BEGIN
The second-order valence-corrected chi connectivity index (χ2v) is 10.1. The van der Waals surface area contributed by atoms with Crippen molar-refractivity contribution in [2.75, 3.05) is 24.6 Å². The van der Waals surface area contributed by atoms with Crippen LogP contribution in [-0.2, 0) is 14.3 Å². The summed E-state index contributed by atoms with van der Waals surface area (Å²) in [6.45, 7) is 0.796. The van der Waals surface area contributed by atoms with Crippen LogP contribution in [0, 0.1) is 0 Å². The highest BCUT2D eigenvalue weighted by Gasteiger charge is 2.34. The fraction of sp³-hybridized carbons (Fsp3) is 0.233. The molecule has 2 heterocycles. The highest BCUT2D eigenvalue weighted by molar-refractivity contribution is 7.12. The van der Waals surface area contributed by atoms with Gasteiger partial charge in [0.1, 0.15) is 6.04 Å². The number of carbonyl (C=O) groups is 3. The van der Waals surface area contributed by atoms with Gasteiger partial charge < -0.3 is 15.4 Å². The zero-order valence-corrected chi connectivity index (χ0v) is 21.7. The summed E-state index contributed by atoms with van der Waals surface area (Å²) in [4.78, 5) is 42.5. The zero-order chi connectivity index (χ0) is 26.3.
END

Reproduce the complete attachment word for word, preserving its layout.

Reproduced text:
The second-order valence-corrected chi connectivity index (χ2v) is 10.1. The van der Waals surface area contributed by atoms with Crippen molar-refractivity contribution in [2.75, 3.05) is 24.6 Å². The van der Waals surface area contributed by atoms with Crippen LogP contribution in [-0.2, 0) is 14.3 Å². The summed E-state index contributed by atoms with van der Waals surface area (Å²) in [6.45, 7) is 0.796. The van der Waals surface area contributed by atoms with Crippen LogP contribution in [0, 0.1) is 0 Å². The highest BCUT2D eigenvalue weighted by Gasteiger charge is 2.34. The fraction of sp³-hybridized carbons (Fsp3) is 0.233. The molecule has 2 heterocycles. The highest BCUT2D eigenvalue weighted by molar-refractivity contribution is 7.12. The van der Waals surface area contributed by atoms with Gasteiger partial charge in [0.1, 0.15) is 6.04 Å². The number of carbonyl (C=O) groups is 3. The van der Waals surface area contributed by atoms with Gasteiger partial charge < -0.3 is 15.4 Å². The zero-order valence-corrected chi connectivity index (χ0v) is 21.7. The summed E-state index contributed by atoms with van der Waals surface area (Å²) in [4.78, 5) is 42.5. The zero-order chi connectivity index (χ0) is 26.3.